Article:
And the rain coming down, and the rain coming down!
How lovely it falls on the rick well headed,
On potato pits thatched, on the turf clamps home,
On the roofs of the byre where the cows are bedded!
And the sun shining down, and the sun shining down!
How bright on the turnip leaves, on the stubble --
Where turkeys tip-toe across the ridges --
In this corner of peace in a world of trouble.
Patrick Kavanagh, Collected Poems (edited by Antoinette Quinn) (Penguin 2004). The poem was first published in The Irish Press on October 27, 1943.
Those who are "politically-" or "socially-engaged" may feel that Kavanagh is not evincing sufficient concern for a world that, in 1943, was going up in flames. They might feel the same way if Kavanagh were alive today and wrote the same poem, titling it "October 2012." I would respectfully disagree with them. I confess that I am one of those who think that the term "political poetry" is a perfect example of an oxymoron. (Whether the politics are left, right, or Martian.) And, if I hear the words "socially-engaged poetry," I immediately run for the exit. (Whether the "social-engagement" is left, right, or Martian.)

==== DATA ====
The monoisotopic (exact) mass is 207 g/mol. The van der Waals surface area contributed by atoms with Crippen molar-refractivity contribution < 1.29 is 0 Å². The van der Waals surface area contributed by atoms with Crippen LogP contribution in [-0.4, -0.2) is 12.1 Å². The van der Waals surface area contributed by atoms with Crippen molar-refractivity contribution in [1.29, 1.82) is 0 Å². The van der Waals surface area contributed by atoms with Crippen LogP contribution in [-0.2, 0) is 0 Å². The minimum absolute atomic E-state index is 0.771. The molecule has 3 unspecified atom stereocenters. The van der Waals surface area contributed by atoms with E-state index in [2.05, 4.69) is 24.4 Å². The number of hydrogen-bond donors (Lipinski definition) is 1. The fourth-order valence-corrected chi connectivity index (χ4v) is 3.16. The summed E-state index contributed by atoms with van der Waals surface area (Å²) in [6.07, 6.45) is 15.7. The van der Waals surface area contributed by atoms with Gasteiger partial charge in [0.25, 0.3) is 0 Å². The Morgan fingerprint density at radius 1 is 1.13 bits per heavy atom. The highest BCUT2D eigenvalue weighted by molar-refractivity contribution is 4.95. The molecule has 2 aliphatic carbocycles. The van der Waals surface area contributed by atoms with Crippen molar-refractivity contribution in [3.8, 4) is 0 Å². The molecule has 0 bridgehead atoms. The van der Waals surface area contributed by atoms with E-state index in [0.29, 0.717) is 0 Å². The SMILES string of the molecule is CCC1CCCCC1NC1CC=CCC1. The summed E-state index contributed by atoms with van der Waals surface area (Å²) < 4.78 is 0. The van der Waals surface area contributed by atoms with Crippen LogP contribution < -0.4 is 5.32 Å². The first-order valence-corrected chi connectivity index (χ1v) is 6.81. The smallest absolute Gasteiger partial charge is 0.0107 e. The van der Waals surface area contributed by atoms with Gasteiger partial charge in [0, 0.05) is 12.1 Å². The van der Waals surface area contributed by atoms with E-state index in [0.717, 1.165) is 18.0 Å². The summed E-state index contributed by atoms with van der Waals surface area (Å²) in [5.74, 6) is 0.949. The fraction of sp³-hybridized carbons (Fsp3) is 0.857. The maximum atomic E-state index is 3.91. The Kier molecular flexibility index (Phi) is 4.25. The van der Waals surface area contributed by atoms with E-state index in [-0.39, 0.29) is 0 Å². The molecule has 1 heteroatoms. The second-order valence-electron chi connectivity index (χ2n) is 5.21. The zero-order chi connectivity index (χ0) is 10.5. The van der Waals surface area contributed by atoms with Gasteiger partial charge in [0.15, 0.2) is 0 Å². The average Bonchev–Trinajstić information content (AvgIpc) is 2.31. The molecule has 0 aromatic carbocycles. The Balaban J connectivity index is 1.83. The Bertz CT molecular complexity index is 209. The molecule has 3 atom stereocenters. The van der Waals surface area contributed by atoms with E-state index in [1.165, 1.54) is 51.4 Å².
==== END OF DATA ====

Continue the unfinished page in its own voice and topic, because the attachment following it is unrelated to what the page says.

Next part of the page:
Beyond the Headlines
Then I saw the wild geese flying
In fair formation to their bases in Inchicore,
And I knew that these wings would outwear the wings of war,
And a man's simple thoughts outlive the day's loud lying.
Don't fear, don't fear, I said to my soul:
The Bedlam of Time is an empty bucket rattled,
'Tis you who will say in the end who best battled.
Only they who fly home to God have flown at all.
Patrick Kavanagh, Ibid. The poem was first published in The Irish Press on March 29, 1943.